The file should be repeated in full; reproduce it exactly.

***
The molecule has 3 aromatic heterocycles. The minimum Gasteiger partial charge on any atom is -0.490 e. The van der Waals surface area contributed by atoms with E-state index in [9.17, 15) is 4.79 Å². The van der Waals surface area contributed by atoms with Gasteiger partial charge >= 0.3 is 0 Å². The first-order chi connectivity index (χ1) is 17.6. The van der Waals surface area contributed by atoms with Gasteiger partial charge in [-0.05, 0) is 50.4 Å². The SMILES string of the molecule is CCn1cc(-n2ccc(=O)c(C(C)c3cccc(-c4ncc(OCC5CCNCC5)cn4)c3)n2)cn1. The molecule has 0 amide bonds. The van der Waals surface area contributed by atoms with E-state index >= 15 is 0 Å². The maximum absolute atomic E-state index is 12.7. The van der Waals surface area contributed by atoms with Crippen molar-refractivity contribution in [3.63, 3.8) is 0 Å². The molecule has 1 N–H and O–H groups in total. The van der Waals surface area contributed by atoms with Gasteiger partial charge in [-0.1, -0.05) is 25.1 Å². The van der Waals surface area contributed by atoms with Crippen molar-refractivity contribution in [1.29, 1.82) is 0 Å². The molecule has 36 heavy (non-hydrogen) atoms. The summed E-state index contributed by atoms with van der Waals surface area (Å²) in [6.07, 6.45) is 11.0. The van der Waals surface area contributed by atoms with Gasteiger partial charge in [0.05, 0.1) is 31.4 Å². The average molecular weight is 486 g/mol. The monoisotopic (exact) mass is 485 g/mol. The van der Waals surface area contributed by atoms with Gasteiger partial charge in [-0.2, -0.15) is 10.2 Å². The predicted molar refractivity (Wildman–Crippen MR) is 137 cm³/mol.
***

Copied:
The molecule has 3 aromatic heterocycles. The minimum Gasteiger partial charge on any atom is -0.490 e. The van der Waals surface area contributed by atoms with E-state index in [9.17, 15) is 4.79 Å². The van der Waals surface area contributed by atoms with Gasteiger partial charge >= 0.3 is 0 Å². The first-order chi connectivity index (χ1) is 17.6. The van der Waals surface area contributed by atoms with Gasteiger partial charge in [-0.05, 0) is 50.4 Å². The SMILES string of the molecule is CCn1cc(-n2ccc(=O)c(C(C)c3cccc(-c4ncc(OCC5CCNCC5)cn4)c3)n2)cn1. The molecule has 0 amide bonds. The van der Waals surface area contributed by atoms with E-state index >= 15 is 0 Å². The maximum absolute atomic E-state index is 12.7. The van der Waals surface area contributed by atoms with Crippen molar-refractivity contribution in [3.63, 3.8) is 0 Å². The molecule has 1 N–H and O–H groups in total. The van der Waals surface area contributed by atoms with Gasteiger partial charge in [-0.1, -0.05) is 25.1 Å². The van der Waals surface area contributed by atoms with Crippen molar-refractivity contribution in [1.29, 1.82) is 0 Å². The molecule has 36 heavy (non-hydrogen) atoms. The summed E-state index contributed by atoms with van der Waals surface area (Å²) in [6.07, 6.45) is 11.0. The van der Waals surface area contributed by atoms with Gasteiger partial charge in [0.05, 0.1) is 31.4 Å². The average molecular weight is 486 g/mol. The monoisotopic (exact) mass is 485 g/mol. The van der Waals surface area contributed by atoms with Gasteiger partial charge in [-0.2, -0.15) is 10.2 Å². The predicted molar refractivity (Wildman–Crippen MR) is 137 cm³/mol.